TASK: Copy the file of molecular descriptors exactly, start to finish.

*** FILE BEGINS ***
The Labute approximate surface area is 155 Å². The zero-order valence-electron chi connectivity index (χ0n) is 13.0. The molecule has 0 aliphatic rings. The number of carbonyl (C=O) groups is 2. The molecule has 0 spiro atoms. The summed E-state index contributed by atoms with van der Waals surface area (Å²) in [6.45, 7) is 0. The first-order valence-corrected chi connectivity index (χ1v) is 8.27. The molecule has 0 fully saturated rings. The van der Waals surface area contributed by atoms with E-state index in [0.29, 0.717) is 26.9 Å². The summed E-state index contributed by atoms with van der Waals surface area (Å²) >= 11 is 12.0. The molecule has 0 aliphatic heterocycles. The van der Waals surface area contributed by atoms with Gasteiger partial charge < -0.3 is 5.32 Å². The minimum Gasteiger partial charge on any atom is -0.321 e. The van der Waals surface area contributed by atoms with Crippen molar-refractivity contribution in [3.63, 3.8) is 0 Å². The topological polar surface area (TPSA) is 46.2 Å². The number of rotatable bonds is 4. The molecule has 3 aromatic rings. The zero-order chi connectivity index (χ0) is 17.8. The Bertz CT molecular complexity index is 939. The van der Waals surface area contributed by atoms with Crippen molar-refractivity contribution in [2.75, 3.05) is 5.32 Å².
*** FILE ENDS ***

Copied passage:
The Labute approximate surface area is 155 Å². The zero-order valence-electron chi connectivity index (χ0n) is 13.0. The molecule has 0 aliphatic rings. The number of carbonyl (C=O) groups is 2. The molecule has 0 spiro atoms. The summed E-state index contributed by atoms with van der Waals surface area (Å²) in [6.45, 7) is 0. The first-order valence-corrected chi connectivity index (χ1v) is 8.27. The molecule has 0 fully saturated rings. The van der Waals surface area contributed by atoms with E-state index in [0.29, 0.717) is 26.9 Å². The summed E-state index contributed by atoms with van der Waals surface area (Å²) >= 11 is 12.0. The molecule has 0 aliphatic heterocycles. The van der Waals surface area contributed by atoms with Gasteiger partial charge < -0.3 is 5.32 Å². The minimum Gasteiger partial charge on any atom is -0.321 e. The van der Waals surface area contributed by atoms with Crippen molar-refractivity contribution in [3.63, 3.8) is 0 Å². The topological polar surface area (TPSA) is 46.2 Å². The number of rotatable bonds is 4. The molecule has 3 aromatic rings. The zero-order chi connectivity index (χ0) is 17.8. The Bertz CT molecular complexity index is 939. The van der Waals surface area contributed by atoms with Crippen molar-refractivity contribution in [2.75, 3.05) is 5.32 Å².